Japan and Britain have responded in completely different ways to the China-led initiative to create the Asian Infrastructure Investment Bank (AIIB), which the United States has opted not to join.
In a rebuff to the U.S., Britain was the first Group of Seven member to announce that it would join the AIIB as a founding member. Out of courtesy, Britain informed the U.S. government of its intention just one day before its official announcement.
Some within the U.S. government are still vocal in their indignation. These were the resentful words of one top American official with whom I spoke: “The strategy worked, up until the point at which basically the Chinese bribed the British. The Chinese offered Cameron a vice presidency in the bank, they offered London to be the clearing house for RMB transactions in Europe. My point is that our strategy of staying out worked until we lost the British, and we lost them basically because of a geopolitical bribe, which is fine.”
Japan, on the other hand, has bound itself entirely to the U.S. At present, it shows no indication of seeking a membership in the AIIB. Within Japan there is some unease that Washington will one day bypass Tokyo and join hands with China, although the U.S. has made assurances that this is not the case. Those assurances are probably genuine. Japan’s position is that it has no current plans to join the AIIB. But the opposition of Republicans in Congress is such that the U.S. cannot join the AIIB.
It is easy to understand why Britain considers its national interest and strategies in City-centric terms. In Britain, the City is essential to London’s economy, and London’s economy is essential to the British economy. London’s economy comprises a full 22 percent of the national economy.
When it comes to British politics, however, there has been an outpouring of Scottish nationalist opposition to the United Kingdom and British nationalist opposition to the European Union. The collision of these two streams of nationalist magma has unleashed an anti-EU dynamic and awakened popular sentiment for a “Little Englandism.” Having turned its back on Europe, Britain will likely be drawn inexorably closer to China.
Unlike Britain, if Japan decides to join the AIIB it would become a central, full-fledged Asian member of the bank. An increase in Asian infrastructure investment would be to the enormous advantage of Japan. In this area, Japan has enormous experience, funds, and human resources.
If Japan does not join the AIIB, the bank risks being unable to secure a solid rating for bonds issued in international financial markets. It is precisely because China understands this risk that Chinese President Xi Jinping personally took on the role of explaining the concept behind the AIIB to Prime Minister Shinzo Abe during their April meeting.
In Xi’s thinking, China’s vision for the AIIB is for the bank to serve as an Asian solution to Asian problems — and that new security concepts should be realized as the region explores a path for Asia that ensures security for all. As such, there is a risk that China will use the bank to pursue an Asian Monroe Doctrine that excludes the U.S. from the region. This is precisely why Japan must join the AIIB.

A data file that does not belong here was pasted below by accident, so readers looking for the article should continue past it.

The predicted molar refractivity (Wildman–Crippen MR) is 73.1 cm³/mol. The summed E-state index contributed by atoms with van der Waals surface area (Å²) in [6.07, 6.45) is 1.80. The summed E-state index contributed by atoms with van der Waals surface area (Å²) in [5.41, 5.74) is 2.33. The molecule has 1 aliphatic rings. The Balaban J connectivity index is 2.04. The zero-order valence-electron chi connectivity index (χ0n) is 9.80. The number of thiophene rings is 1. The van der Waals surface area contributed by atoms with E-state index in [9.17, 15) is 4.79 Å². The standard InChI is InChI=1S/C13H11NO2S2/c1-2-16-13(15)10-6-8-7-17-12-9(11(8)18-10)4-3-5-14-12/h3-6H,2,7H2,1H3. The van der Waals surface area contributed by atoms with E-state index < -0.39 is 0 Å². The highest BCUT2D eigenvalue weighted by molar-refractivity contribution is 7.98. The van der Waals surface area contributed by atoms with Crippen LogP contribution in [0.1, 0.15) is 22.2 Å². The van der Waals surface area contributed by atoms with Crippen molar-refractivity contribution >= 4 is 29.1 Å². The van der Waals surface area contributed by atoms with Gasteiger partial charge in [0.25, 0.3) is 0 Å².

In essence, however, the AIIB is an initiative for constructing a regional order: it is an opportunity to outline a future vision for Asia’s economy and industry, and ultimately, to determine how Asian countries will work together to build the Asia of the future.
If Japan does not join the AIIB, it will inevitably give the impression that it has turned its back on the rest of Asia. And if Japan officially decides not to participate, inward-facing tendencies may transform into a true “Little Japanism” doctrine.
Behind the missteps by the U.S. and its allies regarding the AIIB is the weakening of American leadership and the oversensitive response of the U.S. to this perception.
With regard to Britain’s membership in the AIIB, the U.S. publicly voiced concerns over its “constant accommodation of China,” in a partial criticism of the U.K.’s move to join the bank. But this also served to drive home the point that the U.S. fears British membership in the AIIB could be viewed as a hedge against the declining power of the U.S.
In Japan’s case, there is a strong risk that Japan’s membership in the AIIB would serve to isolate the U.S. completely, further weakening American leadership and sending the entirely wrong message to China. This is a concern for both Japan and the U.S.
Japan and Britain share anxieties about the weakening of the American leadership.
Like a concerned father, Britain is trying to shake up the U.S. in order to bring it back to life. Financial Times columnist Martin Wolf has rebuked the U.S. for its reaction to Britain’s AIIB membership: “if Britain’s choice makes clear to U.S. policy makers that leadership is not a right but has to be earned, the decision could well prove beneficial. … [The world] will not stop, just because the U.S. can no longer engage.”
By contrast, Japan is behaving like a mother embracing her child, or like a child clinging to his mother, refusing to be separated.
If the U.S. is no longer unable to exert the leadership required to preserve and develop the liberal international order, then it will be up to its allies and other friendly nations to fill the resulting vacuum of influence in order to defend this system. This presents a new kind of challenge.
Neither Britain nor Japan can afford the luxury of secluding itself behind doctrines of a Little Englandism or a Little Japanism. Both countries must become stakeholders and seek to establish their influence in their respective regions — Britain in the EU, Japan in Asia — while working to build free and open regional orders.
Courtesy Yoichi Funabashi, chairman of the Rebuild Japan Initiative Foundation and former editor-in-chief of The Asahi Shimbun. This is a translation of his column in the monthly Bungei Shunju.